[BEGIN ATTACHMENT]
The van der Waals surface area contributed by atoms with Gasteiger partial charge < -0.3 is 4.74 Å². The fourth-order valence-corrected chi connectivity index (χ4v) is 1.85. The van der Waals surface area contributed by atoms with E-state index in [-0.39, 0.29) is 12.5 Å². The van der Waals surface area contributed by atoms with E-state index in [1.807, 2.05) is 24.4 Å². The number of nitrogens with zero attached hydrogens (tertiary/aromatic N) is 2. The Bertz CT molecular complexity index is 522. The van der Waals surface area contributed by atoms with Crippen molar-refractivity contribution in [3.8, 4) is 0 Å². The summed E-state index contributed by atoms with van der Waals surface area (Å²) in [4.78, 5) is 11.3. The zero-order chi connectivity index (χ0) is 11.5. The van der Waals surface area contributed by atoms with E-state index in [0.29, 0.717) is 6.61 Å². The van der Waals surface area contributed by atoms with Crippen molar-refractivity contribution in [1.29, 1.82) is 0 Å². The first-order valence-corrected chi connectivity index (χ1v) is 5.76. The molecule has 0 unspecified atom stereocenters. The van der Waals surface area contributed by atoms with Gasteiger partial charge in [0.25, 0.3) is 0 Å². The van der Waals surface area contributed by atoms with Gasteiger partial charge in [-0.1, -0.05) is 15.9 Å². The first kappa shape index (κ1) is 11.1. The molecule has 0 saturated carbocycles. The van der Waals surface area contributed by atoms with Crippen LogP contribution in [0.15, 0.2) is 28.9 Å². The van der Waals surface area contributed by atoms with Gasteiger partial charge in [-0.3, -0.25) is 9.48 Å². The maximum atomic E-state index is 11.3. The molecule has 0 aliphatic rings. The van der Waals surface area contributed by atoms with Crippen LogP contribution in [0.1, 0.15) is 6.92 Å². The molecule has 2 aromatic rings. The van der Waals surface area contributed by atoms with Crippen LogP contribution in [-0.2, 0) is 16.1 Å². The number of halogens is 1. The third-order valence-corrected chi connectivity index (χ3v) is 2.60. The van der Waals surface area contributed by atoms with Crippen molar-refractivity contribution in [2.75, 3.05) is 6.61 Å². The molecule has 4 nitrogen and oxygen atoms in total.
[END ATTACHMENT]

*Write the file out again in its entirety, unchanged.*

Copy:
The van der Waals surface area contributed by atoms with Gasteiger partial charge < -0.3 is 4.74 Å². The fourth-order valence-corrected chi connectivity index (χ4v) is 1.85. The van der Waals surface area contributed by atoms with E-state index in [-0.39, 0.29) is 12.5 Å². The van der Waals surface area contributed by atoms with E-state index in [1.807, 2.05) is 24.4 Å². The number of nitrogens with zero attached hydrogens (tertiary/aromatic N) is 2. The Bertz CT molecular complexity index is 522. The van der Waals surface area contributed by atoms with Crippen molar-refractivity contribution in [3.8, 4) is 0 Å². The summed E-state index contributed by atoms with van der Waals surface area (Å²) in [4.78, 5) is 11.3. The zero-order chi connectivity index (χ0) is 11.5. The van der Waals surface area contributed by atoms with E-state index in [0.29, 0.717) is 6.61 Å². The van der Waals surface area contributed by atoms with Crippen molar-refractivity contribution in [1.29, 1.82) is 0 Å². The first-order valence-corrected chi connectivity index (χ1v) is 5.76. The molecule has 0 unspecified atom stereocenters. The van der Waals surface area contributed by atoms with Gasteiger partial charge in [0.25, 0.3) is 0 Å². The van der Waals surface area contributed by atoms with Gasteiger partial charge in [-0.1, -0.05) is 15.9 Å². The first kappa shape index (κ1) is 11.1. The molecule has 0 saturated carbocycles. The van der Waals surface area contributed by atoms with Crippen LogP contribution in [0.15, 0.2) is 28.9 Å². The van der Waals surface area contributed by atoms with Gasteiger partial charge in [-0.3, -0.25) is 9.48 Å². The maximum atomic E-state index is 11.3. The molecule has 0 aliphatic rings. The van der Waals surface area contributed by atoms with Crippen LogP contribution in [0.1, 0.15) is 6.92 Å². The molecule has 2 aromatic rings. The van der Waals surface area contributed by atoms with Crippen LogP contribution in [-0.2, 0) is 16.1 Å². The number of halogens is 1. The third-order valence-corrected chi connectivity index (χ3v) is 2.60. The van der Waals surface area contributed by atoms with Crippen molar-refractivity contribution in [2.75, 3.05) is 6.61 Å². The molecule has 4 nitrogen and oxygen atoms in total.